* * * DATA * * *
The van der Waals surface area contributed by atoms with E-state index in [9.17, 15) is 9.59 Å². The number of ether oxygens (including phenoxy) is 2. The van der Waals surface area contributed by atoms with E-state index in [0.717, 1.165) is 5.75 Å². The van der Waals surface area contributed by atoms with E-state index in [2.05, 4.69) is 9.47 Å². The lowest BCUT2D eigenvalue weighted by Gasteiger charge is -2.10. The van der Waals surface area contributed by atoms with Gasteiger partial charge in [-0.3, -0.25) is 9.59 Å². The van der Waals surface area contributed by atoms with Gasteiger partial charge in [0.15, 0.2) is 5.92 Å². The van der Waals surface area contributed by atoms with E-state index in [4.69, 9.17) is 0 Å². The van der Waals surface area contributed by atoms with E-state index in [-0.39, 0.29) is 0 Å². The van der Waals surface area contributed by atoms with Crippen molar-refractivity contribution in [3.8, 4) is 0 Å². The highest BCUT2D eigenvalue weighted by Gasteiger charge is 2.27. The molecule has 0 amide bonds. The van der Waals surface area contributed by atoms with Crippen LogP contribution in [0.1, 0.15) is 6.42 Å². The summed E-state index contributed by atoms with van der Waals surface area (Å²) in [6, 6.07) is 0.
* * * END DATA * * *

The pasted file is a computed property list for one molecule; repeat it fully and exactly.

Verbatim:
The van der Waals surface area contributed by atoms with E-state index in [9.17, 15) is 9.59 Å². The number of ether oxygens (including phenoxy) is 2. The van der Waals surface area contributed by atoms with E-state index in [0.717, 1.165) is 5.75 Å². The van der Waals surface area contributed by atoms with E-state index in [2.05, 4.69) is 9.47 Å². The lowest BCUT2D eigenvalue weighted by Gasteiger charge is -2.10. The van der Waals surface area contributed by atoms with Gasteiger partial charge in [-0.3, -0.25) is 9.59 Å². The van der Waals surface area contributed by atoms with Gasteiger partial charge in [0.15, 0.2) is 5.92 Å². The van der Waals surface area contributed by atoms with E-state index in [4.69, 9.17) is 0 Å². The van der Waals surface area contributed by atoms with E-state index in [-0.39, 0.29) is 0 Å². The van der Waals surface area contributed by atoms with Crippen molar-refractivity contribution in [3.8, 4) is 0 Å². The highest BCUT2D eigenvalue weighted by Gasteiger charge is 2.27. The molecule has 0 amide bonds. The van der Waals surface area contributed by atoms with Crippen LogP contribution in [0.1, 0.15) is 6.42 Å². The summed E-state index contributed by atoms with van der Waals surface area (Å²) in [6, 6.07) is 0.